About Quizzes

Tuskegee Airmen

Due to its policy of racial segregation and the widespread attitude opposed to any blacks being allowed to fly, it was difficult even as World War II loomed for black Americans to enlist and become military pilots. Bowing to pressure, the Army began training some pilots in 1941. The involvement of the First Lady, Eleanor Roosevelt, who flew with one of the black pilots, further advanced the cause.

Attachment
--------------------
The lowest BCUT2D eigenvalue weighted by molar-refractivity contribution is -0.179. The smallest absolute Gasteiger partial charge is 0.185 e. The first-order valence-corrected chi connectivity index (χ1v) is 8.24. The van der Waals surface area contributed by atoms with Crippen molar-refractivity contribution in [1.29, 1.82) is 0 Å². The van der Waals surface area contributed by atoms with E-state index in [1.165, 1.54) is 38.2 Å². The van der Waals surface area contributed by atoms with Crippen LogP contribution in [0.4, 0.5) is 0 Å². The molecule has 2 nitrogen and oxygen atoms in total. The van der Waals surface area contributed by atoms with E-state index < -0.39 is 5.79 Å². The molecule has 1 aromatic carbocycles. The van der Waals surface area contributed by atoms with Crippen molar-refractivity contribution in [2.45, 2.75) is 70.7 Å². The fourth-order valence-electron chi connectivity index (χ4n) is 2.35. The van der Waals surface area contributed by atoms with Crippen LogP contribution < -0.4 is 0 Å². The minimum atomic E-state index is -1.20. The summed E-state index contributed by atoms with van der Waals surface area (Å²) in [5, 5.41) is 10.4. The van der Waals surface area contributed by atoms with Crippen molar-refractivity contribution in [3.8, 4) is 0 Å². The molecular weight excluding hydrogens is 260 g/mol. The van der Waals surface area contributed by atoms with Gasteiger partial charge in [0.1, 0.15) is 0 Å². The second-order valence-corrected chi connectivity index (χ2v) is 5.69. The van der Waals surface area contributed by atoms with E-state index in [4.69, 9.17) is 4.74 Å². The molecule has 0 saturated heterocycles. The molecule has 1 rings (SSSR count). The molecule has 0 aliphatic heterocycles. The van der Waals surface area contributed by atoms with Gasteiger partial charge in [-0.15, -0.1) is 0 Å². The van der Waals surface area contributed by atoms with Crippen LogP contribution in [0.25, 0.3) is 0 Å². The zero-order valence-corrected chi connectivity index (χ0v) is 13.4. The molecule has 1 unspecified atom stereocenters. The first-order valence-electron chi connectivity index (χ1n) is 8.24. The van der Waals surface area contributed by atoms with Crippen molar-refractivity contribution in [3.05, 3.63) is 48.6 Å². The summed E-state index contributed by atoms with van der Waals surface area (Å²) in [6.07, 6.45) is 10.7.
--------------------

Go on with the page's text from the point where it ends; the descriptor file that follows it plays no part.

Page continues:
A number of pilots who had been trained in Tuskegee, Alabama, eventually became the 332nd Fighter Group and had a distinguished record during engagements over Europe.